The New York Times resumed publication of its series of articles based on the Pentagon Papers in its July 1, 1971, edition, after it was given the green light by the Supreme Court.
AP Photo/Jim Wells
The New York Times’ publication of the Pentagon Papers showed the paper was willing to jeopardize connections to other powerful institutions, including the government, to serve the public interest.
A protest led by the Black Student Union at the University of Washington at Seattle, 1968.
Emile Pitre Collection
Washington isn’t a state that typically comes to mind in discussions about student-led protests from the Civil Rights Movement. A Black history professor seeks to change that with a new book.
High school students have studied many of the same books for generations. Is it time for a change?
Andrew_Howe via Getty Images
An English professor takes a critical look at why today’s students are assigned the same books that were assigned decades ago – and why American school curricula are so difficult to change.
AAP Image/Alan Porritt
Judith Durham was lead singer of The Seekers and a solo artist. One of Australia’s most recognisable voices, she has passed away at 79.
arno smit iI r gSwWY unsplash.
This brainy feminist romp of a novel, loved by Rachel Cusk and Maria Semple, is often compared to Brideshead Revisited. But Carol Lefevre says it’s more like a sexy, sweary version of Nancy Mitford in 1960s London.
Christie's Images Ltd
Not the bright and optimistic period that pop art at first glance would suggest, a lot of Warhol’s work is about death and destruction.
Some Black college presidents stood at the forefront of the civil rights movement.
Afro American Newspapers/Gado/Getty Images
College presidents worked both at the forefront and behind the scenes in fighting for African Americans’ civil rights in the 1960s.
Workmen dissecting a whale carcass in Antarctica, circa 1935.
Hulton Archive via Getty Images
For 200 years, a small number of countries have exploited the marine wildlife of Antarctica, often with devastating impact on their populations.
An operation taking place in 1941 on South Side of Chicago.
Library of Congress
The US has a long history of forced sterilization campaigns that were driven by the bogus ‘science’ of eugenics, racism and sexism.
President John F. Kennnedy personally bid the first Peace Corps volunteers farewell.
AP Photo/William J. Smith
The agency’s earliest ad campaigns emphasized youthful idealism, patriotism and travel opportunities. That was an easier sell than urging Americans to enlist in an anti-communist operation.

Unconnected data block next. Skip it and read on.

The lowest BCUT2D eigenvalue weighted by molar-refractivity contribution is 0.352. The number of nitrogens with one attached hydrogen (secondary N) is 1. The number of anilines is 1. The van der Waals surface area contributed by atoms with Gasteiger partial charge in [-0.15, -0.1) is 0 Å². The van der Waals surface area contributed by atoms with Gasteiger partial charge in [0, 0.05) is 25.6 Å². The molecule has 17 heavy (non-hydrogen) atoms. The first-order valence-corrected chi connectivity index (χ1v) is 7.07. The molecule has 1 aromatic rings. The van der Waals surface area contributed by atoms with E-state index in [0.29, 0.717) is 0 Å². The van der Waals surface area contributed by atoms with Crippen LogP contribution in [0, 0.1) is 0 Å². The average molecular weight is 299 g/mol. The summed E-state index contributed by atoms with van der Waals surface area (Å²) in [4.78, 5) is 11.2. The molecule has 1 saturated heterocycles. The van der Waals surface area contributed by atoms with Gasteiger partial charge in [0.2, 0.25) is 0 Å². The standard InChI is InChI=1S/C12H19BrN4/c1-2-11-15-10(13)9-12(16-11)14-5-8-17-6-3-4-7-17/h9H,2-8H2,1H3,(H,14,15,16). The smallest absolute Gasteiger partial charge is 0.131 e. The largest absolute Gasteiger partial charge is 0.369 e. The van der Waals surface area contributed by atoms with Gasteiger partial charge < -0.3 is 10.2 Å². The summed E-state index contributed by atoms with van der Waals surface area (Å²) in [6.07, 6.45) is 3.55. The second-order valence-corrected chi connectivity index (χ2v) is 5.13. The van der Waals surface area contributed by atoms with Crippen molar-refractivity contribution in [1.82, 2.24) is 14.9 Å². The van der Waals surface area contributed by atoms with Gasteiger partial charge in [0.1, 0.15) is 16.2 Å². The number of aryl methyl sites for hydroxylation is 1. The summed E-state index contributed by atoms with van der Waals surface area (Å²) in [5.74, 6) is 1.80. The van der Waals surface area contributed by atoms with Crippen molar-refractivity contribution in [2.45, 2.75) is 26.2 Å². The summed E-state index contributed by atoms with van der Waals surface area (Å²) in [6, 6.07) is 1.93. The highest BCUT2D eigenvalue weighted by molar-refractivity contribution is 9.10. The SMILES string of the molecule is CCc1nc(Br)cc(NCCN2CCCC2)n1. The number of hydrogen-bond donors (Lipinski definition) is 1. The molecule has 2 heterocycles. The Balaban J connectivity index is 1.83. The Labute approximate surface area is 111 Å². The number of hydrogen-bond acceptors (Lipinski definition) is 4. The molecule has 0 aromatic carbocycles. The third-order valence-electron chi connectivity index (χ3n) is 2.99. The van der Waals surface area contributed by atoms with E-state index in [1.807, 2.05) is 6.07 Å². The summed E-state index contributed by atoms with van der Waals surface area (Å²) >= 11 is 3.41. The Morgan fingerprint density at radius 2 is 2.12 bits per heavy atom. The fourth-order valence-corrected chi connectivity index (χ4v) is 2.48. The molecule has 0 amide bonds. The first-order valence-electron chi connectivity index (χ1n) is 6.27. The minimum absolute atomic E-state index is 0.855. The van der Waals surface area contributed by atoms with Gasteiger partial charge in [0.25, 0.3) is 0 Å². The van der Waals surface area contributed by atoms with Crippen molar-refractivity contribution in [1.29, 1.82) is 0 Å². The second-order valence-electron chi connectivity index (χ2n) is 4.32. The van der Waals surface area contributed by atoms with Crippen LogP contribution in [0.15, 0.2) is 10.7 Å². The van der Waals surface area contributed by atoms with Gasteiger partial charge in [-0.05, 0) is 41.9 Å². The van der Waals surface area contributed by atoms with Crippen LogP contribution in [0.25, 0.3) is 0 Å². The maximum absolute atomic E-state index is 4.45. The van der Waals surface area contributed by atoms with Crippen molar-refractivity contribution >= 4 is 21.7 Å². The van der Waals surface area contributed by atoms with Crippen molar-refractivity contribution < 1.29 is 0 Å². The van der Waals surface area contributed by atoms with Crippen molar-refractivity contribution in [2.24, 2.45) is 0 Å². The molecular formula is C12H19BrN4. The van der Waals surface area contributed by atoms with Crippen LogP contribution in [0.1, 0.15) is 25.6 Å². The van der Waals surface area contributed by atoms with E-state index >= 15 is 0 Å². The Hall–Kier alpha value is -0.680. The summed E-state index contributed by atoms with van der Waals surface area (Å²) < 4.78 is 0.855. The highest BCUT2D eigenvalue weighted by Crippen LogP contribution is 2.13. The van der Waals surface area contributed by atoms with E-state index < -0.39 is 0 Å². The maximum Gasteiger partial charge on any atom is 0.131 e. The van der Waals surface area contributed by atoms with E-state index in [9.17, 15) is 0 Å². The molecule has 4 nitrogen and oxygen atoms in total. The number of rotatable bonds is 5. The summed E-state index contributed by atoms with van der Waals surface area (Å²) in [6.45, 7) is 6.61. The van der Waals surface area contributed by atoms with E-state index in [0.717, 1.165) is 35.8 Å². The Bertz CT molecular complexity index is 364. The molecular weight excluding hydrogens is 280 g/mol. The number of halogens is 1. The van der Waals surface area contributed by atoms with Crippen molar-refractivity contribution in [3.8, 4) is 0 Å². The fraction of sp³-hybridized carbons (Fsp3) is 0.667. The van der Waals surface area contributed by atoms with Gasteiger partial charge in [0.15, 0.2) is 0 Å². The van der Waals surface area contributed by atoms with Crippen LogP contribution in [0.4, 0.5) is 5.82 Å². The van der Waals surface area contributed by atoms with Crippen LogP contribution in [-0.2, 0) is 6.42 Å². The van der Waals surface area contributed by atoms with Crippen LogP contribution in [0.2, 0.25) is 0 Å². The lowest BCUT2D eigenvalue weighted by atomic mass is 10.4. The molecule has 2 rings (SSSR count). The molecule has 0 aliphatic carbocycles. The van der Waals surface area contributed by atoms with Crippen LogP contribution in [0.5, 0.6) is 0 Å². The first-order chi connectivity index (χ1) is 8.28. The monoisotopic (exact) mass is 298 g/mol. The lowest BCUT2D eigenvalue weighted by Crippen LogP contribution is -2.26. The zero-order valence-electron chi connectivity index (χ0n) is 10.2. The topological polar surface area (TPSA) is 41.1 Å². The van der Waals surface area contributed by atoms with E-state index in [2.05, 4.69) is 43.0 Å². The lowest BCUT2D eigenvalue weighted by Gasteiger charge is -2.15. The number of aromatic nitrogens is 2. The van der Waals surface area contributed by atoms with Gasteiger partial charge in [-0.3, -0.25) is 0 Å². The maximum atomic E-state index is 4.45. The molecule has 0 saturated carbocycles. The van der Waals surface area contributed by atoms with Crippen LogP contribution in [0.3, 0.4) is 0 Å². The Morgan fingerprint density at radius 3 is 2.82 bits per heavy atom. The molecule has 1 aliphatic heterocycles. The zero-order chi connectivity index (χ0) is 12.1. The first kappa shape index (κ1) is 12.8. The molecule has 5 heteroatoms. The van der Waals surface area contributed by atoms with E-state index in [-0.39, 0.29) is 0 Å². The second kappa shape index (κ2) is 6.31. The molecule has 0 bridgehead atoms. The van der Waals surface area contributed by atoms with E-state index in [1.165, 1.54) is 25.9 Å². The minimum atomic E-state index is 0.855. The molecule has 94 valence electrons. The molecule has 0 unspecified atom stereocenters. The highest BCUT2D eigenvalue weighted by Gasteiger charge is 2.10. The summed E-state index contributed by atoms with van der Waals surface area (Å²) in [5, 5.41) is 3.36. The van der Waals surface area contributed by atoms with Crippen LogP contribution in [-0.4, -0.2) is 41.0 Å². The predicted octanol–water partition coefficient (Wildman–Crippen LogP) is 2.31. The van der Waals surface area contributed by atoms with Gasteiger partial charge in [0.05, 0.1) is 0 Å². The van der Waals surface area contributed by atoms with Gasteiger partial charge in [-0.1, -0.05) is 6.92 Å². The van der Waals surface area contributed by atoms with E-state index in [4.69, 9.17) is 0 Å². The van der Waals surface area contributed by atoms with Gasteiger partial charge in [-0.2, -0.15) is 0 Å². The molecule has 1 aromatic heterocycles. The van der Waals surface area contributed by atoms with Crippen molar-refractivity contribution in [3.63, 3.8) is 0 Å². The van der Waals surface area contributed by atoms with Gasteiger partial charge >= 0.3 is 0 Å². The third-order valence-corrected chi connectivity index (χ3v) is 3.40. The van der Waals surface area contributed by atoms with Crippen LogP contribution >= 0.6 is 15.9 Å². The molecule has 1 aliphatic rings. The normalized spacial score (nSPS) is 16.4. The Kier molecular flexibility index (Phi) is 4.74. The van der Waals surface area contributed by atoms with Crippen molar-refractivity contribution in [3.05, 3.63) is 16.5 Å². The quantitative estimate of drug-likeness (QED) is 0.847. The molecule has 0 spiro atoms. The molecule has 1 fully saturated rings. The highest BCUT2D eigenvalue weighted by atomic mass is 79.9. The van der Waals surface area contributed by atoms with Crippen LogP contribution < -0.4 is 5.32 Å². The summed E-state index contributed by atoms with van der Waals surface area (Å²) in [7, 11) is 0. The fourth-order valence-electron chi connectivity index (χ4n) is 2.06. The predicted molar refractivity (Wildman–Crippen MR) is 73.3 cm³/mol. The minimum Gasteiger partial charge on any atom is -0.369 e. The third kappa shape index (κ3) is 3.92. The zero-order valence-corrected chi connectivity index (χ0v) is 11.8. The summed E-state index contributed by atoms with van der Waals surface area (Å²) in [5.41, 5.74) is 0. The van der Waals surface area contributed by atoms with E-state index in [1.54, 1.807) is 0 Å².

Who broke up with whom?
Anurag Papolu/The Conversation via Getty Images
Unbridled ambition and bruised egos created an irreparable fissure.
A new slogan for an old problem.
Half a century after the federal government voided Jim Crow laws, the criminal justice system still discriminates against African Americans.
College yearbook editors in the 1960s juxtaposed pictures of traditional campus activities, such as Greek Life, alongside images of protests and marches.
The Kentuckian, 1968
Recent blackface scandals that involve college yearbooks have overshadowed how yearbooks also chronicled important turning points in the history of US higher education, a historian argues.
David A Ellis
The Liverpool comic scored with the third-highest selling single of the 1960s.
Charles Manson leaves a Los Angeles courtroom in March 1970.
George Brich/AP Photo
Desperate to achieve fame by any means necessary, Manson was ahead of his time: Today, the delirious pursuit of fame has gone mainstream.
California Department of Corrections and Rehabilitation
The murderous cult leader’s notoriety has not diminished over four decades in a US jail.
On Dec. 23, 1969, John Lennon and Yoko Ono went to Parliament Hill in Ottawa to meet Pierre Trudeau. The Canadian prime minister was the only world leader to meet with the peace activists.
(THE CANADIAN PRESS/Peter Bregg)
John Lennon and Yoko Ono visited Canada on a peace mission: They met with leaders and asked difficult questions, relevant today. How do we effectively protest against social injustices and war?
He was a true heart breaker.
Music fans gather for the Rolling Stones’ ‘Gimme Shelter’ concert at California’s Altamont Speedway in 1969.
Musicians were able to connect with confused, scared and angry Americans – including those who supported the war – in a way actors, broadcasters and writers could not.
Students for a Democratic Society was the largest – and arguably most successful – student activist organization in U.S. history.
S.Sgt. Albert R. Simpson, Department of Defense / via Wikimedia
Student protest has been in the political spotlight since Trump’s election. Todd Gitlin, former president of Students for a Democratic Society, shares his perspective on protest in the 60s and now.